The thick black mass turned toward Connor. Karow tried to draw a bead on the creature, but every time he looked through his scope, he saw only smoke. There was nothing solid he could fire upon. Famosa finally regained his footing and unholstered his pistol, pointing it at the mass that was attacking his boss. Patruno jumped to his feet and began running to save Connor. Connor tried to unsling his rifle, but he was too slow. In an instant the cloud surrounded him. Smoke swirled around him and he disappeared within the dark cloud. He choked as the smoke filled his nose and lungs. He clawed desperately to free himself from the formless shape that had consumed him.

As he struggled, images began filling his head. Images of a happily married man selling fruits and vegetables from a roadside stand in ancient Persia. His stand was one of many lining an urban market filled with tents and shops. He was in Baghdad, selling the yield from his gardens to support his family. The images shifted and the man was being accused of a crime. He was accused of committing adultery and impregnating the daughter of a king. The accusations led to the man being tried and sentenced to death for his sins. Connors brain struggled to work through the images flickering like a slide show in his mind. A constant image throughout the onslaught showed a second man overlooking the proceedings and smiling. The man was of royal bearing and seemed to know something, yet remained silent at the trial. The man was the father of the baby growing within the princess. It was this manís sin that had been blamed on the simple vendor. It was those sins that had led to a judgment of infidelity and rape against the innocent man. It was those sins that led an innocent man being taken at gunpoint from his home and callously thrown into the hole that Connorís team had found. His life was lost. His loves were lost. The man slowly wasted away in this tiny, dark prison. As he wasted away from starvation and dehydration, his body consumed itself until only his rage remained. It was this manís spirit that powered this creature and this manís rage that was choking Connor.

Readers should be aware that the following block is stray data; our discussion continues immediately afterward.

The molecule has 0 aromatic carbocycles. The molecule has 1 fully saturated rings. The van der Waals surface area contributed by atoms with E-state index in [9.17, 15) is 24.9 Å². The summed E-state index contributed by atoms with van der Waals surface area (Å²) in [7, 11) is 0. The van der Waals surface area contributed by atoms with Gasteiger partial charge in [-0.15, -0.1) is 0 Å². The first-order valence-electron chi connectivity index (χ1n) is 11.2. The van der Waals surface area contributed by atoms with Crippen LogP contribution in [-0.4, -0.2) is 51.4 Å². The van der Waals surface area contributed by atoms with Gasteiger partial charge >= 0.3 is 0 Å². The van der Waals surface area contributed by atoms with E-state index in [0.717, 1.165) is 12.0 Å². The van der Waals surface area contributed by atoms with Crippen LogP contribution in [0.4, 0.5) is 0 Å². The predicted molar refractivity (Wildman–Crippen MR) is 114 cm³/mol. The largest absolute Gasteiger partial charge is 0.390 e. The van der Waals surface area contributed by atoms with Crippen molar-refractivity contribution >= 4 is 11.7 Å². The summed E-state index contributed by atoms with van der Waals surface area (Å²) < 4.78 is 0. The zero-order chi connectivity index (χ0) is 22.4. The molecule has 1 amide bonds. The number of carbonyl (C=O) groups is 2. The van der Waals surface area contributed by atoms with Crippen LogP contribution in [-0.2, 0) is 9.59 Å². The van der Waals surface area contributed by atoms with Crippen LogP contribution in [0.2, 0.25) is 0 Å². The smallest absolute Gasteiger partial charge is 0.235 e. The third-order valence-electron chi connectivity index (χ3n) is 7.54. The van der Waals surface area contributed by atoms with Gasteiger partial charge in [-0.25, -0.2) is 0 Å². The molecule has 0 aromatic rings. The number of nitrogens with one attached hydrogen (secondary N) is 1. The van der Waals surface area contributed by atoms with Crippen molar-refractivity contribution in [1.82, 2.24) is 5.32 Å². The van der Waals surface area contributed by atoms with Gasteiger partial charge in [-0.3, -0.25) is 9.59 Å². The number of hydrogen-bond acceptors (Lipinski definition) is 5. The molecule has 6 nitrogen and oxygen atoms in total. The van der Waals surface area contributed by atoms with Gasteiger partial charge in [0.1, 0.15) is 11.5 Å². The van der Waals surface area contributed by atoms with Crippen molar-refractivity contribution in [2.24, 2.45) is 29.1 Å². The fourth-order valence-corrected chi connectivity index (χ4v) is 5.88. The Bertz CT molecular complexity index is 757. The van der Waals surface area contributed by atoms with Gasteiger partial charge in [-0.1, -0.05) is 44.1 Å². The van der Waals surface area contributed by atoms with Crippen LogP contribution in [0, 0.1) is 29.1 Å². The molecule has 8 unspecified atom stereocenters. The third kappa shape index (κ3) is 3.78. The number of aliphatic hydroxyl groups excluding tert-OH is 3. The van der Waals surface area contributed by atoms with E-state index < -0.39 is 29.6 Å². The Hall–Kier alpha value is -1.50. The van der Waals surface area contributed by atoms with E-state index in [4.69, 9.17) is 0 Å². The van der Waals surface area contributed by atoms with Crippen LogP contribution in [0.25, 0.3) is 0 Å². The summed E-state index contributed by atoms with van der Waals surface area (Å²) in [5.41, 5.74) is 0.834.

Sensing that Connor had learned the story behind his rage, the creature released him and the billowing smoke rose high above the four men.

Patruno saw the release of Connor as a sign of benevolence from the shadow-spirit. Tales of the 1000 Arabian Nights again filled his head.

"So, if you are a genie, doesnít that mean we get three wishes or something?"

The cloud whipped around and took shape directly in front of the large soldier. A smile seemed to form in the cloud, corresponding to where a face would have been.

"Would you like to have your wishes?"

Connor ran toward Patruno, waving his hands over his head, hoping to distract his teammate before he answered.

"You bet I would."

The smile disappeared from the smoke and the mass pulled away from Patruno, spreading its mighty wings and gesturing with cloudy, hazy hands.